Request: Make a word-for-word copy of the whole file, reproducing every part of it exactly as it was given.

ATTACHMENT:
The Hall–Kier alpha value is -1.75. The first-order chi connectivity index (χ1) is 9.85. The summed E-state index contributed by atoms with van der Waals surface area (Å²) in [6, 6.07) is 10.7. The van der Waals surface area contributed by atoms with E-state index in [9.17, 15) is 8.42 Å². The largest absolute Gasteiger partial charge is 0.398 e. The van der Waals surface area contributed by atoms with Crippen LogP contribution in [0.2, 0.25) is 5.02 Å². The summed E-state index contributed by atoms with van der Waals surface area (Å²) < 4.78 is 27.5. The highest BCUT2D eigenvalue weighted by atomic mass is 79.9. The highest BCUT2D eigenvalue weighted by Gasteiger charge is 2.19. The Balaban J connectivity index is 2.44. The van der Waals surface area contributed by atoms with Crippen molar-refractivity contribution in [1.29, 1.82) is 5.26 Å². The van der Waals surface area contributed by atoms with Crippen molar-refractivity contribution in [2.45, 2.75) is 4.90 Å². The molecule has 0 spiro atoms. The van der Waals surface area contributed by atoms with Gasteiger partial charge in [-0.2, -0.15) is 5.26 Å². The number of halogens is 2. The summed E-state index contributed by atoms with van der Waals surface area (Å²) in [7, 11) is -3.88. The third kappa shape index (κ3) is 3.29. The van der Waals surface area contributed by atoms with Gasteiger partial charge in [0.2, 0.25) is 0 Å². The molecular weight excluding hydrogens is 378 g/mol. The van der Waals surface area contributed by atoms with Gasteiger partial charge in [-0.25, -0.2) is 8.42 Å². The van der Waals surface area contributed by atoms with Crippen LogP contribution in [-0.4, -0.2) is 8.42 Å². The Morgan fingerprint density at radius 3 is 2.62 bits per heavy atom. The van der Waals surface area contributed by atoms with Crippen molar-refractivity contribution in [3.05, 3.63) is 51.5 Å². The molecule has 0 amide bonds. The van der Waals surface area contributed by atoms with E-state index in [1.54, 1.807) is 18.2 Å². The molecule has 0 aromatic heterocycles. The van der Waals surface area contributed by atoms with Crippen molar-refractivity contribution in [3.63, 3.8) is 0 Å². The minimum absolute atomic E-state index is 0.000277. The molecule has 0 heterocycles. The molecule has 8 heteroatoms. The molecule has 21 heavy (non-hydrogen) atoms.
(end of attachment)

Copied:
The Hall–Kier alpha value is -1.75. The first-order chi connectivity index (χ1) is 9.85. The summed E-state index contributed by atoms with van der Waals surface area (Å²) in [6, 6.07) is 10.7. The van der Waals surface area contributed by atoms with E-state index in [9.17, 15) is 8.42 Å². The largest absolute Gasteiger partial charge is 0.398 e. The van der Waals surface area contributed by atoms with Crippen LogP contribution in [0.2, 0.25) is 5.02 Å². The summed E-state index contributed by atoms with van der Waals surface area (Å²) < 4.78 is 27.5. The highest BCUT2D eigenvalue weighted by atomic mass is 79.9. The highest BCUT2D eigenvalue weighted by Gasteiger charge is 2.19. The Balaban J connectivity index is 2.44. The van der Waals surface area contributed by atoms with Crippen molar-refractivity contribution in [1.29, 1.82) is 5.26 Å². The van der Waals surface area contributed by atoms with Crippen molar-refractivity contribution in [2.45, 2.75) is 4.90 Å². The molecule has 0 spiro atoms. The van der Waals surface area contributed by atoms with Gasteiger partial charge in [-0.2, -0.15) is 5.26 Å². The number of halogens is 2. The summed E-state index contributed by atoms with van der Waals surface area (Å²) in [7, 11) is -3.88. The third kappa shape index (κ3) is 3.29. The van der Waals surface area contributed by atoms with Gasteiger partial charge in [0.2, 0.25) is 0 Å². The molecular weight excluding hydrogens is 378 g/mol. The van der Waals surface area contributed by atoms with Gasteiger partial charge in [-0.25, -0.2) is 8.42 Å². The van der Waals surface area contributed by atoms with Crippen LogP contribution in [-0.4, -0.2) is 8.42 Å². The Morgan fingerprint density at radius 3 is 2.62 bits per heavy atom. The van der Waals surface area contributed by atoms with Crippen molar-refractivity contribution in [3.05, 3.63) is 51.5 Å². The molecule has 0 amide bonds. The van der Waals surface area contributed by atoms with E-state index in [1.54, 1.807) is 18.2 Å². The molecule has 0 aromatic heterocycles. The van der Waals surface area contributed by atoms with Crippen molar-refractivity contribution in [3.63, 3.8) is 0 Å². The minimum absolute atomic E-state index is 0.000277. The molecule has 0 heterocycles. The molecule has 8 heteroatoms. The molecule has 21 heavy (non-hydrogen) atoms.